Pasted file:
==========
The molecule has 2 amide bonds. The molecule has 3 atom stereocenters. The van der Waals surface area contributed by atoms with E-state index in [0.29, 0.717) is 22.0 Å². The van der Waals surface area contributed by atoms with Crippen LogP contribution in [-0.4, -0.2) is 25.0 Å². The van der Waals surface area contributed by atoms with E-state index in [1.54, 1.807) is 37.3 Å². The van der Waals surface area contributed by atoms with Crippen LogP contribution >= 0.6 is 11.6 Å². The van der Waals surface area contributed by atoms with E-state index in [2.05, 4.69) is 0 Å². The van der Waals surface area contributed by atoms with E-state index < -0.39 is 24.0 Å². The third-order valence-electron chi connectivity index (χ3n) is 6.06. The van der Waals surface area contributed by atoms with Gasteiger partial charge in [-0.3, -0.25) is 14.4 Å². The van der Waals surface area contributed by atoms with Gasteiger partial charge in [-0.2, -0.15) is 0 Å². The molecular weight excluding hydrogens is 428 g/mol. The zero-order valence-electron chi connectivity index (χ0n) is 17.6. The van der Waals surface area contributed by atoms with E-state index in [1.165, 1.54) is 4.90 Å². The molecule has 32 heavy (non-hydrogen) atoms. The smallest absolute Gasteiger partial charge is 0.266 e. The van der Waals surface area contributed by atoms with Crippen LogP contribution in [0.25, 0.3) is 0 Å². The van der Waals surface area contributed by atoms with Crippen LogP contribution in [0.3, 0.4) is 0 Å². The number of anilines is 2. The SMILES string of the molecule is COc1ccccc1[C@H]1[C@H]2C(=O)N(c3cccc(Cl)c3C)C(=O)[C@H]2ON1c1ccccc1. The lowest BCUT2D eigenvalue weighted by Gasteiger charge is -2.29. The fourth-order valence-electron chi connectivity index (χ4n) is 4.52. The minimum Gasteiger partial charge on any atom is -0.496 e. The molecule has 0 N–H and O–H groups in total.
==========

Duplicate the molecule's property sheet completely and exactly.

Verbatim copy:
The molecule has 2 amide bonds. The molecule has 3 atom stereocenters. The van der Waals surface area contributed by atoms with E-state index in [0.29, 0.717) is 22.0 Å². The van der Waals surface area contributed by atoms with Crippen LogP contribution in [-0.4, -0.2) is 25.0 Å². The van der Waals surface area contributed by atoms with E-state index in [1.54, 1.807) is 37.3 Å². The van der Waals surface area contributed by atoms with Crippen LogP contribution >= 0.6 is 11.6 Å². The van der Waals surface area contributed by atoms with E-state index in [2.05, 4.69) is 0 Å². The van der Waals surface area contributed by atoms with E-state index < -0.39 is 24.0 Å². The third-order valence-electron chi connectivity index (χ3n) is 6.06. The van der Waals surface area contributed by atoms with Gasteiger partial charge in [-0.3, -0.25) is 14.4 Å². The van der Waals surface area contributed by atoms with Gasteiger partial charge in [-0.2, -0.15) is 0 Å². The molecular weight excluding hydrogens is 428 g/mol. The zero-order valence-electron chi connectivity index (χ0n) is 17.6. The van der Waals surface area contributed by atoms with E-state index in [1.165, 1.54) is 4.90 Å². The molecule has 32 heavy (non-hydrogen) atoms. The smallest absolute Gasteiger partial charge is 0.266 e. The van der Waals surface area contributed by atoms with Crippen LogP contribution in [0.25, 0.3) is 0 Å². The van der Waals surface area contributed by atoms with Crippen LogP contribution in [0.3, 0.4) is 0 Å². The number of anilines is 2. The SMILES string of the molecule is COc1ccccc1[C@H]1[C@H]2C(=O)N(c3cccc(Cl)c3C)C(=O)[C@H]2ON1c1ccccc1. The lowest BCUT2D eigenvalue weighted by Gasteiger charge is -2.29. The fourth-order valence-electron chi connectivity index (χ4n) is 4.52. The minimum Gasteiger partial charge on any atom is -0.496 e. The molecule has 0 N–H and O–H groups in total.